1. #1
    FFRAGS
    Firehouse.com Guest

    Default LADDER TRUCK TYPES

    OUR DEPARTMENT IS LOOKING TO REPLACE OUR LADDER TRUCK AND I AM LOOKING FOR IDEAS & SUGGESTIONS. I WOULD LIKE YOUR THOUGHTS AND IDEAS ON THE ADVANTAGES AND DISADVANTGES OF A STRAIGHT STICK COMPARED TO A TOWER OR BUCKET. ALSO YOUR THOUGHTS ON REARMOUNT AND MIDMOUNT. THANKS, AND LETS TRY AND KEEP YOUR THOUGHTS AND IDEAS TO THIS SUBJECT. THANKS, AND REMEMBER, TURN THOSE PASS DEVICES ON!

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  2. #2
    IRISH95
    Firehouse.com Guest

    Default

    My dept has a 1994 E-One 95' tower/ladder. The opinions in the dept. are mixed. Many want a stick, and many want the bucket.
    Pros for a bucket: Personnel can get up to where they need to get to, faster and safer. Buckets can be used safer in conducting rescues from heights greater than your highest ground ladder. Safer for personnel during elevated master stream operations. Personnel can look down on the area of involvement, direct the stream and see its effects.

    Cons for a bucket: Adds to the size of the truck. Increases the purchase price considerably. Drivers now have to contend with an overhanging obstacle. Sticks are able to get into places that a bucket can't.

    As for the arguement over midship or rear mount, I can't say, since I've been in the dept we have had rear mounts. Check out the E-Ones. They have different sizes and chassis available. Their best feature is the under slung scissors jacks. By far the quickest set up time and no having to pin the jacks. From the time of arrival to the time our bucket is up out of the bed is about 45 seconds if the driver is good. A so-so driver about a minute.

  3. #3
    LadderCo13
    Firehouse.com Guest

    Default

    If you only have 1 truck you should go with a tower. You can do more things with a tower than you can with a stick. The downside is there are a few places you can't put a tower that you can a stick.

  4. #4
    firebeacon
    Firehouse.com Guest

    Default

    Since you already have a ladder truck, you can carry over any design features that are currently working onto the new rig. You have to take into consideration the many different requirements of a ladder such as rescue with the ladder, water tower operations, use of the ladders and equipment it will carry, fire scene support, and overhaul & salvage operations. Remember that the addition of a pump will not only increase the cost but will reduce the amount of usuable space. The addition of any handlines will have a bearing on the placement at a fire scene and could minimize the effective use of the aerial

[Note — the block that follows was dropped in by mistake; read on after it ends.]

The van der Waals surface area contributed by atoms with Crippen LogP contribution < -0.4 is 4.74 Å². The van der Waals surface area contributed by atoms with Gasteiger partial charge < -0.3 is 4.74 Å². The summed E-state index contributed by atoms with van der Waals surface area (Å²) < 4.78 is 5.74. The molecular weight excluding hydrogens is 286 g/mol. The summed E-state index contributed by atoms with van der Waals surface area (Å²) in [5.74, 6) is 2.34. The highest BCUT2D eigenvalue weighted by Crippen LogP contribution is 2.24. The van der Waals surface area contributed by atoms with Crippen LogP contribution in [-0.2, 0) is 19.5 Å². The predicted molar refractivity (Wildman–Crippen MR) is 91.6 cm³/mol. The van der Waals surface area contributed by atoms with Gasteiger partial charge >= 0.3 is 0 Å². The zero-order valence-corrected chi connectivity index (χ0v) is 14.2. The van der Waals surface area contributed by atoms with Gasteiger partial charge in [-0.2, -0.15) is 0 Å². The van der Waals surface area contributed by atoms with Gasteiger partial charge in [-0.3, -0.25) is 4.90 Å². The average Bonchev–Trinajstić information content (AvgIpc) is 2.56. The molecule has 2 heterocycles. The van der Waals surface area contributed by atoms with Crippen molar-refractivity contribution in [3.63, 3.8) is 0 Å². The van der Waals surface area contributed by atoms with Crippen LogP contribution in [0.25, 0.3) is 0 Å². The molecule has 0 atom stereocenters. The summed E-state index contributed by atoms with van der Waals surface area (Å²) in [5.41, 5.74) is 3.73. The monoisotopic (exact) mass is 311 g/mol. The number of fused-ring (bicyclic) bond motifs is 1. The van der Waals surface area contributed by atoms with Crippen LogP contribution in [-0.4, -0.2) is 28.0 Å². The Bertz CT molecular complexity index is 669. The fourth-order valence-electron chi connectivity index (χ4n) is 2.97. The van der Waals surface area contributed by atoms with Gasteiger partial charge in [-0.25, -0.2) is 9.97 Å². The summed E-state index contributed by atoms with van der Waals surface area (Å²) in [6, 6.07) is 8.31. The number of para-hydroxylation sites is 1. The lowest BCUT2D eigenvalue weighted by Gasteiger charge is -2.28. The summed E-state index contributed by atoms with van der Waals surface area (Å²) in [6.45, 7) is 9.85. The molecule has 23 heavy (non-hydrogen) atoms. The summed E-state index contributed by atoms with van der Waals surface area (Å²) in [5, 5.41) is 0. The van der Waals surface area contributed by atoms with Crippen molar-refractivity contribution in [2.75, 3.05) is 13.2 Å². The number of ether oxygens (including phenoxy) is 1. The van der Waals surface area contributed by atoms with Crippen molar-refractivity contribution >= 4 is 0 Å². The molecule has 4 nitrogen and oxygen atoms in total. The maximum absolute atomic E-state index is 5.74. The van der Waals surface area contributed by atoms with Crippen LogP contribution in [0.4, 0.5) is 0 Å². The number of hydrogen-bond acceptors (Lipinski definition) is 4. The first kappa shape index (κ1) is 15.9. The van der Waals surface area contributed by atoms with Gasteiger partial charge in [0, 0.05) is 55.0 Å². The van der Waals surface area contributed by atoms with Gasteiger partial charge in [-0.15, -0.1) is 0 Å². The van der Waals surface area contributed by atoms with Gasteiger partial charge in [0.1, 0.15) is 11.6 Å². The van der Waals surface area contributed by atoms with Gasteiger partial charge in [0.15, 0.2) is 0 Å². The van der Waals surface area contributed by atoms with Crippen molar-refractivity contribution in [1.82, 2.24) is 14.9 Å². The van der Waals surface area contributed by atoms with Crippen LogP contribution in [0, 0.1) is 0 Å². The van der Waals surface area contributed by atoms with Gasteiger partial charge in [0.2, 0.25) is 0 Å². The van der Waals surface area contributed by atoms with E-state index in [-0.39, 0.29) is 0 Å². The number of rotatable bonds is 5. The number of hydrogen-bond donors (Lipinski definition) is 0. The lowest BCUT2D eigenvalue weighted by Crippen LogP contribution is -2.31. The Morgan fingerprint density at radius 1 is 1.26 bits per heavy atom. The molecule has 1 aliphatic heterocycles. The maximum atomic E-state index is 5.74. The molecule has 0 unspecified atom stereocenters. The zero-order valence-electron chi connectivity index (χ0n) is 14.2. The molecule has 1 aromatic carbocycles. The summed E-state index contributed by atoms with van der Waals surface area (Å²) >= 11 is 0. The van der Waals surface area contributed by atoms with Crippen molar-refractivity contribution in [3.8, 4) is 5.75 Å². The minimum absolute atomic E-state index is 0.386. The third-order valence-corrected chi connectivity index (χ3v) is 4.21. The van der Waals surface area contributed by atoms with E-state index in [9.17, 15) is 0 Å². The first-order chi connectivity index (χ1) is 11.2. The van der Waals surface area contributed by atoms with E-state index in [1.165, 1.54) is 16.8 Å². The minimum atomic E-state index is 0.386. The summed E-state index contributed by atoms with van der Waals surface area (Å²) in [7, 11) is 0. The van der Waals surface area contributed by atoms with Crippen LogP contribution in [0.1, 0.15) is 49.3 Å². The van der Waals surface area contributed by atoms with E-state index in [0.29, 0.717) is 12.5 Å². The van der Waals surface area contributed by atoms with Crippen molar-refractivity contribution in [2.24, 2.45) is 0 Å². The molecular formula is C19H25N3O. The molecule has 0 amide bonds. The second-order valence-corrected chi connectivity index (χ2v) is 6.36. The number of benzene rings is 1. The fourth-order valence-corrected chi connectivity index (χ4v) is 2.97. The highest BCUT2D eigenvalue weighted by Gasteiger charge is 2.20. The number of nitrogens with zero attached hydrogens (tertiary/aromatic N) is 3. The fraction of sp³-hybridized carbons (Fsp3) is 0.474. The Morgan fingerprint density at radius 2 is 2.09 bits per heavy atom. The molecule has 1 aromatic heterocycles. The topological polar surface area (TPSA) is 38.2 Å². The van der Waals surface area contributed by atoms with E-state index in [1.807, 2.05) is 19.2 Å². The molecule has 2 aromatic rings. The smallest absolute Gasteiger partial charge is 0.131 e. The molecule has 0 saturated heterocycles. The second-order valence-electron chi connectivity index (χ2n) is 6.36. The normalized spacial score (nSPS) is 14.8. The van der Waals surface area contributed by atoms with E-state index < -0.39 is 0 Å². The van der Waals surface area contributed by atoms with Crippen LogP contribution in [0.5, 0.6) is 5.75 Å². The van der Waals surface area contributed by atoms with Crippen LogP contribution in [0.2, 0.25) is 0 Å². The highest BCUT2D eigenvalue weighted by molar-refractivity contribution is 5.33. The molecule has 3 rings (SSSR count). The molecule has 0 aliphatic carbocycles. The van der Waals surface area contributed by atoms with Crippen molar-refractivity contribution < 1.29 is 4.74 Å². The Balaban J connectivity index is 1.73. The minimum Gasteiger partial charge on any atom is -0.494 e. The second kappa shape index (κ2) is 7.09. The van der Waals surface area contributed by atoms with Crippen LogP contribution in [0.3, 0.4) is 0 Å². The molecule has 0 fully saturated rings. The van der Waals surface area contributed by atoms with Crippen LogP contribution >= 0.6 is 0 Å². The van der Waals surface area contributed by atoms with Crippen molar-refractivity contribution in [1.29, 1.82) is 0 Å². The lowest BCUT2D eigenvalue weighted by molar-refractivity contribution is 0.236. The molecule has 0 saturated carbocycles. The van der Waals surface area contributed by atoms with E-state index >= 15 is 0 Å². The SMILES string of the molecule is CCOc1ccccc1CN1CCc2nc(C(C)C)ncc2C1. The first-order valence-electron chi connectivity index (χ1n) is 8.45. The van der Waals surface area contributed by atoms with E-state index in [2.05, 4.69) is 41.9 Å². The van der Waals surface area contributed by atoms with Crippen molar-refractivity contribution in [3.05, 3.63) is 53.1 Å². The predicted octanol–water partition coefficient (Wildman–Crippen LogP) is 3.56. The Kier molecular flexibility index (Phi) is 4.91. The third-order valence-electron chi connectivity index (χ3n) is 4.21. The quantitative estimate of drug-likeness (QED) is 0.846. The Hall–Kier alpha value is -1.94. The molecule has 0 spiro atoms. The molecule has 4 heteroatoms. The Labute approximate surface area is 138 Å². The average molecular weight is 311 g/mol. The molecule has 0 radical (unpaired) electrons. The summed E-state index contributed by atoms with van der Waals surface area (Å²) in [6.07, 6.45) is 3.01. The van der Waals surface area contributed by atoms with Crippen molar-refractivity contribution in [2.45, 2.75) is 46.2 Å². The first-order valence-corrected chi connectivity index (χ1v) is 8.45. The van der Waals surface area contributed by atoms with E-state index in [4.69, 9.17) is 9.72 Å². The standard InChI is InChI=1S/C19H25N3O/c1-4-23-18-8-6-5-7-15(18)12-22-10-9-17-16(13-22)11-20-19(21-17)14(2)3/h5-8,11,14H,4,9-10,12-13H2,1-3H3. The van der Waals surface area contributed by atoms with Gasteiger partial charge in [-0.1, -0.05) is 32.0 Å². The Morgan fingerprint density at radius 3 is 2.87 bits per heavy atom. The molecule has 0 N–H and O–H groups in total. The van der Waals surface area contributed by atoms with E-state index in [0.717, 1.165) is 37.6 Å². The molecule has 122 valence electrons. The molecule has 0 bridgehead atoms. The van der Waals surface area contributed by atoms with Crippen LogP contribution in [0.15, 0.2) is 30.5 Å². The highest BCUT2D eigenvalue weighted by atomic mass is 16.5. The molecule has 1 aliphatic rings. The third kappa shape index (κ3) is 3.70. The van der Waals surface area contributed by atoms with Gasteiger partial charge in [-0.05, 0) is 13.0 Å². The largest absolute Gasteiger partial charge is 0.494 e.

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  5. #5
    firebeacon
    Firehouse.com Guest

    Default

    Since you already have a ladder truck, you can carry over any design features that are currently working onto the new rig. You have to take into consideration the many different requirements of a ladder such as rescue with the ladder, water tower operations, use of the ladders and equipment it will carry, fire scene support, and overhaul & salvage operations. Remember that the addition of a pump will not only increase the cost but will reduce the amount of usuable space. The addition of any handlines will have a bearing on the placement at a fire scene and could minimize the effective use of the aerial

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  6. #6
    firebeacon
    Firehouse.com Guest

    Default

    Since you already have a ladder truck, you can carry over any design features that are currently working onto the new rig. You have to take into consideration the many different requirements of a ladder such as rescue with the ladder, water tower operations, use of the ladders and equipment it will carry, fire scene support, and overhaul & salvage operations. Remember that the addition of a pump will not only increase the cost but will reduce the amount of usuable space. The addition of any handlines will have a bearing on the placement at a fire scene and could minimize the effective use of the aerial

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  7. #7
    JohnM
    Firehouse.com Guest

    Default

    We have a tiller and a platform. If we only could have one type, I would have a platform.It is able to do a lot of things, is stable and is superior if you must rescue somebody.It is nice to work off on cheap truss roofs, and makes overhaul and window venting easy. One thing I would not do again is put a pump on it.Loss of compartmet space, extra weight, cost more, and we have enough engines to pump to it. The overhang in the front was strange at first, but fine once you get used to it. I like the bucket in the front where I can see it, rather than the rear where it can swing out during a sharp turn, and smack something. We can get 1500 gpm out of ours with a straight tip, but I guess water flow would be similar with either type.We put a cascade system on ours, but I don't know if you would want that for your operation. Works fine for us. We did spec aluminum diamond plate on the platform front and sides to prevent paint damage due to low trees while the rig is driving.Tillers are fine trucks but it takes a bunch of drivers training to get everybody up to speed and keep everybody current. We have hit alot of cars with our tiller also. No accidents with the platform since new in 1993. Best of luck with your ladder hunt!

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